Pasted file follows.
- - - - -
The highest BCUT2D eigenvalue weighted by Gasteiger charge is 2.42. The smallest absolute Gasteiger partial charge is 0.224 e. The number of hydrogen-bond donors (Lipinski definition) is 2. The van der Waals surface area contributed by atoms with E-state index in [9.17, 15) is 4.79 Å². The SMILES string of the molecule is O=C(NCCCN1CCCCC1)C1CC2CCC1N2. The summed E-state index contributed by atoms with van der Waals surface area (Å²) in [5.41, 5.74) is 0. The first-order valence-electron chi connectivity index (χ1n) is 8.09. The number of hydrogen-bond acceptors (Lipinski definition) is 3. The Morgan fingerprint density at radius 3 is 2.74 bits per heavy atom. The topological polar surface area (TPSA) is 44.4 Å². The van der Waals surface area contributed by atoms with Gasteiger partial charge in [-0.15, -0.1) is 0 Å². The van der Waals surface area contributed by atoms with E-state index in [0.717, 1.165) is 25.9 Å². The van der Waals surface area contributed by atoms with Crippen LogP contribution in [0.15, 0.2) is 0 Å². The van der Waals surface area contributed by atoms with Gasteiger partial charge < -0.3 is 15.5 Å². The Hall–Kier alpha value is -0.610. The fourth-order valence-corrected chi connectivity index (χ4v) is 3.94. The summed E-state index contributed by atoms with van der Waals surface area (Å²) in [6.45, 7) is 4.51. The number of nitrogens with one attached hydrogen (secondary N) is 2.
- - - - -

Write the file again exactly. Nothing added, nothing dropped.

The highest BCUT2D eigenvalue weighted by Gasteiger charge is 2.42. The smallest absolute Gasteiger partial charge is 0.224 e. The number of hydrogen-bond donors (Lipinski definition) is 2. The van der Waals surface area contributed by atoms with E-state index in [9.17, 15) is 4.79 Å². The SMILES string of the molecule is O=C(NCCCN1CCCCC1)C1CC2CCC1N2. The summed E-state index contributed by atoms with van der Waals surface area (Å²) in [5.41, 5.74) is 0. The first-order valence-electron chi connectivity index (χ1n) is 8.09. The number of hydrogen-bond acceptors (Lipinski definition) is 3. The Morgan fingerprint density at radius 3 is 2.74 bits per heavy atom. The topological polar surface area (TPSA) is 44.4 Å². The van der Waals surface area contributed by atoms with Gasteiger partial charge in [-0.15, -0.1) is 0 Å². The van der Waals surface area contributed by atoms with E-state index in [0.717, 1.165) is 25.9 Å². The van der Waals surface area contributed by atoms with Crippen LogP contribution in [0.15, 0.2) is 0 Å². The van der Waals surface area contributed by atoms with Gasteiger partial charge < -0.3 is 15.5 Å². The Hall–Kier alpha value is -0.610. The fourth-order valence-corrected chi connectivity index (χ4v) is 3.94. The summed E-state index contributed by atoms with van der Waals surface area (Å²) in [6.45, 7) is 4.51. The number of nitrogens with one attached hydrogen (secondary N) is 2.